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Tone Huse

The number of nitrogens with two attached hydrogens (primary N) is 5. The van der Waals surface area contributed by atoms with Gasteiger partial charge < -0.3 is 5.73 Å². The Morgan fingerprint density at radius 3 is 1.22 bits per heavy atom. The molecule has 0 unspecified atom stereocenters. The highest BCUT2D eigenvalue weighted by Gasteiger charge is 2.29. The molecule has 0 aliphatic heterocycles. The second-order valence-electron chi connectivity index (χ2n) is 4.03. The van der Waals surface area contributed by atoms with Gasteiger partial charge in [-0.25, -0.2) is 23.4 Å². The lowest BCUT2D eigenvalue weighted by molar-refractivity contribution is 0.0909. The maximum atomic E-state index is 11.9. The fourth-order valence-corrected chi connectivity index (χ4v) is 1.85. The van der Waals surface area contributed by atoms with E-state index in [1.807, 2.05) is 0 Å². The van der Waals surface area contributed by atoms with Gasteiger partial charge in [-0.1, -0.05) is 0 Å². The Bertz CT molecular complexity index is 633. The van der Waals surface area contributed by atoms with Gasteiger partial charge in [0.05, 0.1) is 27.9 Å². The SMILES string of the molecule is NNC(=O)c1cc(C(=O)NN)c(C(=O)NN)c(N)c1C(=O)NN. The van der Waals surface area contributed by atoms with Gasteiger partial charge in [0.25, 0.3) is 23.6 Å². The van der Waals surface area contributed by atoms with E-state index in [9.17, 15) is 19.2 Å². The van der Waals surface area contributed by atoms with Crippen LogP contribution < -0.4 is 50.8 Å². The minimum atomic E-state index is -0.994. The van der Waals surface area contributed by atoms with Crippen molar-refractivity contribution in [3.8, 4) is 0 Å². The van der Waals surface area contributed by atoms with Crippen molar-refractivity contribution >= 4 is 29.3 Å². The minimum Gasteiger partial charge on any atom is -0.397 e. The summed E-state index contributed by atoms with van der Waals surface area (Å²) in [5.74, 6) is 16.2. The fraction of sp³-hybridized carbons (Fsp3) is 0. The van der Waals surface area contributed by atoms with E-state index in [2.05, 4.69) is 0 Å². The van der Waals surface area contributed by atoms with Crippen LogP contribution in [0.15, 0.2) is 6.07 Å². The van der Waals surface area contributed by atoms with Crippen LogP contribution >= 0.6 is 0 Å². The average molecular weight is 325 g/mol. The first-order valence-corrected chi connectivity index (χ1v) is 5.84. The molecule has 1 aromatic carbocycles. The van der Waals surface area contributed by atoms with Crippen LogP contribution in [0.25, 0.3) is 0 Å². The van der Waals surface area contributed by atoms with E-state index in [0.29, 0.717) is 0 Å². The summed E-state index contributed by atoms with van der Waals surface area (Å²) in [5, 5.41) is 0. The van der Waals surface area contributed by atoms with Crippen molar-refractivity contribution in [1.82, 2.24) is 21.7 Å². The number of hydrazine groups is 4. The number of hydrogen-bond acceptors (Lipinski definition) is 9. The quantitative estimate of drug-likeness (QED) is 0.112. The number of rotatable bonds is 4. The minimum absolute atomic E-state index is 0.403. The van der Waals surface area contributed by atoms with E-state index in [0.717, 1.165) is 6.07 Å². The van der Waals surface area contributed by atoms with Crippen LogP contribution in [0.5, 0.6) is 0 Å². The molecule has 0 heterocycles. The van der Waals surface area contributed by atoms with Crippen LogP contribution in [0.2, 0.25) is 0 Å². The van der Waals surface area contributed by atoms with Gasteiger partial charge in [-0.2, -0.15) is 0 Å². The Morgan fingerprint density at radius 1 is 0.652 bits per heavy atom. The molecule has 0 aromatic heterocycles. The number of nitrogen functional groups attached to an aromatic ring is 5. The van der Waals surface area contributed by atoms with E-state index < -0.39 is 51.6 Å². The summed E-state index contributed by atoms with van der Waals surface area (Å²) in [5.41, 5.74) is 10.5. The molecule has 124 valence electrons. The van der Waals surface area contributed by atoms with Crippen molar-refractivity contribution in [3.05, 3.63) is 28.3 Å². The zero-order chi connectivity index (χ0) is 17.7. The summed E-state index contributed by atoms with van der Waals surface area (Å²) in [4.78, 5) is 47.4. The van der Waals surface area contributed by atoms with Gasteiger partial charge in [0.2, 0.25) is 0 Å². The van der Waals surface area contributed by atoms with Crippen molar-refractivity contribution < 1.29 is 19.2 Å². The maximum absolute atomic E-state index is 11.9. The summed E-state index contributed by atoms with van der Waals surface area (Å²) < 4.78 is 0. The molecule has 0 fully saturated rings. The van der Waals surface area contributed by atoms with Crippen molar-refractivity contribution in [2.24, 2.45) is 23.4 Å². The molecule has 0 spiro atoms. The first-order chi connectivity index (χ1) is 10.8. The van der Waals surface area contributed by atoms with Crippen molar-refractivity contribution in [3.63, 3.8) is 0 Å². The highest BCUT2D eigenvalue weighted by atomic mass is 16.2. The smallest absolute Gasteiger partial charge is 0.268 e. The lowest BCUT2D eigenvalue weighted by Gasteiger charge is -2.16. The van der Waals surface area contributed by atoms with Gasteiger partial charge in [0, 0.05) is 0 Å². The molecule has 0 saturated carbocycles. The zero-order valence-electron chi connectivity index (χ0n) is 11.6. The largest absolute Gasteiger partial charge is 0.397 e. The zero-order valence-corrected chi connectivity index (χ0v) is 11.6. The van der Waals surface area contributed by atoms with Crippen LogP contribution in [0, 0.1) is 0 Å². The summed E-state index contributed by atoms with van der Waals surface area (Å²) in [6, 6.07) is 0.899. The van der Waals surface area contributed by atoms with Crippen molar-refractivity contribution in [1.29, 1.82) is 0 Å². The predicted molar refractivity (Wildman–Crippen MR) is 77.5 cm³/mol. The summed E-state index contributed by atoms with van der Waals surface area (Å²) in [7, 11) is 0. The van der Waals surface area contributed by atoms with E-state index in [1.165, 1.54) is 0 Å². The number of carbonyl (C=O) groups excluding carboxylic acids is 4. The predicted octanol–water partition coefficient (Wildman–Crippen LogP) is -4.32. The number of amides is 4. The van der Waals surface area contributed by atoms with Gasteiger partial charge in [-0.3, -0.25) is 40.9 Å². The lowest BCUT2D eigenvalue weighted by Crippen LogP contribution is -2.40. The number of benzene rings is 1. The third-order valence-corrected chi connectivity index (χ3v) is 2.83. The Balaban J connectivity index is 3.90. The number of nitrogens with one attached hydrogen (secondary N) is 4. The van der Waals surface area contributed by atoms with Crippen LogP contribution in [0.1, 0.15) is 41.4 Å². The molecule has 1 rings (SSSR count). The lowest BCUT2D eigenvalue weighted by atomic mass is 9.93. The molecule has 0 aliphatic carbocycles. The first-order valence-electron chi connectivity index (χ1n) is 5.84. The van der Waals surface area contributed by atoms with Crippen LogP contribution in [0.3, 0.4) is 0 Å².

In comparison to class much less has been written on ethnicity and gentrification. Ethnic minorities are often seen as the victims of gentrification, yet ethnicity is also marketed (for example, ethnic neighbourhoods) as a cosmopolitan gentrification. Whites displacing black or ethnic minority groups (often first or second generation immigrants) is common in US gentrification studies, but there are also studies of black, middle class gentrifiers. This chapter expands the discussion beyond the US to Norway, Mexico and elsewhere. It concludes that the ethnic dimension to gentrification is as yet under-theorised, that the role of ethnicity and/or ‘race’ in gentrification processes is often ambiguous, and that ethnic identifications may well be contradictory and multivalent. Engaging with the relationship between ethnicity and gentrification requires sensitivity towards the geographical and historical context of ethnic minorities’ positions.